Bigger Picture

hand made card, collage art

Tomorrow I see my shrink for my annual review.  Since I’m not on medication anymore, we decided this once-a-year check-in was sufficient to keep me on as a patient.  In preparation, I’ve been looking back at the past year in relation to my mental health.

All I can say, is “Wow.”

I believe it to be a part of human nature to put one’s head down and focus on setting one foot in front of the other when times get rough.  Our view narrows to the immediate, the necessary and the loudest or most painful problem demanding attention.  When we watch where we step like this, it’s impossible to see either where we’ve been or where we’re going.  Not that I’m an advocate for living in the past or waiting for the future, but looking up once in a while can help us see where we are.

I’ve been so completely focused on how dysfunctional I am in the moment, that I’ve squeezed out the bigger picture.  When I consider this past year, I can see all the progress I’ve made—in setting goals and reaching them, in bettering my physical health, in developing new social networks, and in exploring my illness with new management tools.  I can see all the stressors, one after another, that I navigated and survived.  Most surprising, I can see a life taking shape out of all the experiments and false starts—the sum much greater than the individual parts.

I’m not sure what I’m feeling as I look at all this—humble and proud in equal measure, which seems fitting for a person with bipolar disorder.  I’ve worked hard and I’ve lived in Grace.  I’m not just jumping up and down like water on a hot skillet.  There is movement in my madness toward wellness and peace.  There is a gentle trajectory that is visible and real.

We all need to look up once in a while, especially if we’ve been slogging along for a long time.  That shift to a wider view, seeing the horizon on all sides, inspires a deep breath into the belly.  Here I am, we say.  Look how far I’ve come.

13 Comments (+add yours?)

  1. ManicMuses
    Oct 18, 2012 @ 08:05:03

    Oh, Sandy – you sure have come a long way. I can’t tell you how many times I have thought about your successes when I am slogging through my own bipolar swamp. Congrats to a year well lived. Let us know how impressed your psychiatrist is with your progress 🙂


  2. Moss Piglet
    Oct 18, 2012 @ 09:30:22

    In mental ‘Health’ we, every human being on this planet, are each unique.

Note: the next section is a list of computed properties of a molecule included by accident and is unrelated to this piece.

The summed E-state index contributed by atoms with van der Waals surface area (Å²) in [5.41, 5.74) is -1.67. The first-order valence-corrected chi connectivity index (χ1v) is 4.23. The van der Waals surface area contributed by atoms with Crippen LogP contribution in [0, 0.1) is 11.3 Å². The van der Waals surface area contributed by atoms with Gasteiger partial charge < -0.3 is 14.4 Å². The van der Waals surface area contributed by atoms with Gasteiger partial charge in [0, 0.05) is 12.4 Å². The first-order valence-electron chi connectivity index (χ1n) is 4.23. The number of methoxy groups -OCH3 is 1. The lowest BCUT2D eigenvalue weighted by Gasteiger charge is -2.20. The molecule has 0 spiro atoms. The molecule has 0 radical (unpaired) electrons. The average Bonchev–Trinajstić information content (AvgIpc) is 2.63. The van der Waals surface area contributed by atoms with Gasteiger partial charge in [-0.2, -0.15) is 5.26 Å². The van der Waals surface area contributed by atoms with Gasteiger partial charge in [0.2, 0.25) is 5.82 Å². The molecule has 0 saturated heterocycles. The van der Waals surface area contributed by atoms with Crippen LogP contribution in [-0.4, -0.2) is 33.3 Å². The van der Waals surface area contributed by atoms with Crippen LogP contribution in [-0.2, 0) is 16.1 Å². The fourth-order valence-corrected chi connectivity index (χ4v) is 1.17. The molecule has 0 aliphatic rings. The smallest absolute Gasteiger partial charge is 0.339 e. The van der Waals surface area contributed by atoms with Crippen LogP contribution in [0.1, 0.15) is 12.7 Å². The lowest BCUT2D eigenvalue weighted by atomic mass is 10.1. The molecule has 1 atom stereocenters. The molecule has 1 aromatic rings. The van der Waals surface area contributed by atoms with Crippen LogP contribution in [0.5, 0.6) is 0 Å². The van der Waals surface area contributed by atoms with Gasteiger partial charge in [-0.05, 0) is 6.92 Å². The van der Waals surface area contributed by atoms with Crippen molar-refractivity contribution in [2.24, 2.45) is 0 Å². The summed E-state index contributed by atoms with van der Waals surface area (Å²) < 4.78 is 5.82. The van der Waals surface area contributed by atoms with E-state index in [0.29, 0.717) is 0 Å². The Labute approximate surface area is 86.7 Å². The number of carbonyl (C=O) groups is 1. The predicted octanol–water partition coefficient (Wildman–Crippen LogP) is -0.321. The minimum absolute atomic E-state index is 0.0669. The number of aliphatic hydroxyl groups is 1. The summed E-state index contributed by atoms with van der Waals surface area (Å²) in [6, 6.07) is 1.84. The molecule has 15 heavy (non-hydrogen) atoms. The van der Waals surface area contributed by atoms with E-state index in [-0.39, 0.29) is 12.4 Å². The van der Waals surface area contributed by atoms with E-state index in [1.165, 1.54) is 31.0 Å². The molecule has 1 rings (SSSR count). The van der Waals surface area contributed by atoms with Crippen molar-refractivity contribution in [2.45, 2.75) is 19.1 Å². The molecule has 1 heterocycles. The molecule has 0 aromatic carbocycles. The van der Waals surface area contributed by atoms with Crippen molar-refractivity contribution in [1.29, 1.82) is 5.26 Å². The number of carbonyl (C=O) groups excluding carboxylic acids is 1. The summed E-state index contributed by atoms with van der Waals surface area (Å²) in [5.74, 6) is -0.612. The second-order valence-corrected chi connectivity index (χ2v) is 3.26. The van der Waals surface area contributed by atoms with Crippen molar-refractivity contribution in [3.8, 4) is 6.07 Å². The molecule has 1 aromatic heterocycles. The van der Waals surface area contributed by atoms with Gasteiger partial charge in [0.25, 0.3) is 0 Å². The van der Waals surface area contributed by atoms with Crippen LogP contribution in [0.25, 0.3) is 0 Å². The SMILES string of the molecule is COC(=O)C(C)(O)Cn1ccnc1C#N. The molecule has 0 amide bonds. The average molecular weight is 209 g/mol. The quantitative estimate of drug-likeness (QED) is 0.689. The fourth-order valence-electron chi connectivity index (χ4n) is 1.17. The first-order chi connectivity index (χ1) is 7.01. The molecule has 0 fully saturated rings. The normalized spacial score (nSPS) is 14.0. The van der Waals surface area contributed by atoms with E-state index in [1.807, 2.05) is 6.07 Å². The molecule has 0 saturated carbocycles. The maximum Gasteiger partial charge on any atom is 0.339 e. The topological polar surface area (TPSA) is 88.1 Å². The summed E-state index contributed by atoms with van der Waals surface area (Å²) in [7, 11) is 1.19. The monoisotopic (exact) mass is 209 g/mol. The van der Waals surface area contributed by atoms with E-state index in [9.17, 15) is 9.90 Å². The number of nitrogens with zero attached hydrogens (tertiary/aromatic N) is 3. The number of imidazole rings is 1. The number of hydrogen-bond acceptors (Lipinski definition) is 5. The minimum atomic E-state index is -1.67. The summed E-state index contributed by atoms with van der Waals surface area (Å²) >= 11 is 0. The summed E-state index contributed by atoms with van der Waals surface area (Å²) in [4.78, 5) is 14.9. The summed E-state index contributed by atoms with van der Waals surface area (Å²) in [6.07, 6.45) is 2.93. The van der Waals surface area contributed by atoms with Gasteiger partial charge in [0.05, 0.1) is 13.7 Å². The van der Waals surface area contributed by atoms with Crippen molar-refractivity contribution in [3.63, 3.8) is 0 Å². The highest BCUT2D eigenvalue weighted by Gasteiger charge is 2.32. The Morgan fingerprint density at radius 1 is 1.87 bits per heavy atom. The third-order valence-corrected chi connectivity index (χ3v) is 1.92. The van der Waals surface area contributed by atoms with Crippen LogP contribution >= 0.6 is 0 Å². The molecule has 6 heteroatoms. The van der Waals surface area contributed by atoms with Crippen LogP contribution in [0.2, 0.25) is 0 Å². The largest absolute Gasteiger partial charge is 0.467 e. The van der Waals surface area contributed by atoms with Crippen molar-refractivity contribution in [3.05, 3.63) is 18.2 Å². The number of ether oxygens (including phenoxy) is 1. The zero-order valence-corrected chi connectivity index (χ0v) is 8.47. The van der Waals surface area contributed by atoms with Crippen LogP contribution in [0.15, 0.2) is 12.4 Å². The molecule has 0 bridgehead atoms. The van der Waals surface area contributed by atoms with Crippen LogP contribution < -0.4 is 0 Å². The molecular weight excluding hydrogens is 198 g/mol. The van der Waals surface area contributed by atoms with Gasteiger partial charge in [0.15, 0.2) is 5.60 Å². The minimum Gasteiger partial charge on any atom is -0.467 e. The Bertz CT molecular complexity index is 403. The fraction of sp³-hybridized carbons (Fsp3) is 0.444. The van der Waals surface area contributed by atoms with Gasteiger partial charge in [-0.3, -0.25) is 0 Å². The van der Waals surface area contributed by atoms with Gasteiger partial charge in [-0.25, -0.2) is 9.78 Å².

Not one of us has ‘Perfect’ mental wellness… and the ‘Names’ we give to types of mental illnesses are just pointers to help understand the nature of what we tend to experience.

    The biggest milestone for anyone who becomes mentally unwell enough to notice, or have others notice, is for that individual to begin to get to know the nature of their ‘illness’, start to accept it for what it is & how it tends to be…

    Once you start to understand something it becomes less scary, and you might even see the good bits about it, and prepare strategies to cope with the bad bits when and if they come along again.


  3. Kitty
    Oct 18, 2012 @ 09:31:57

    Amen to that, Sister!


  4. Evonda
    Oct 18, 2012 @ 14:35:29

    Lovely post. Last night my best friend told my sobbing self how far I’ve come, what I’m doing right, etc. I’ll read this post the next time I need a reality check.

    Congratulations on taking such good care of yourself!


    • Sandy Sue
      Oct 18, 2012 @ 15:15:05

      We forget. And we get near-sighted. Friends like yours are vital.


      • docrob50
        Oct 18, 2012 @ 23:03:03

        as I read this post lovely metaphor of the chalk dust billowed up and out. We forget – damn it! We forget and fall back asleep. We forget the big picture or that there is a sky. We forget in spite of everything we each possess a noble heart. Bipolar or not we forget!

        Then we remember and for a moment or two we awake.

        A toast to chalk dust!

      • Sandy Sue
        Oct 19, 2012 @ 05:39:34

        Skoal! *cough*

  5. Sheryl Mae
    Oct 18, 2012 @ 18:28:05

    You did say you needed new glasses. Perhaps some rose-colored ones would help?


  6. littlesundog
    Oct 19, 2012 @ 03:15:57

    I find comfort in reading your posts… your expression of the twists and turns of daily life, the struggles and the victories. I suppose in some way it helps to know I’m not alone, and by golly if YOU can plug along, day to day, then I can too! Nice post Sandy!


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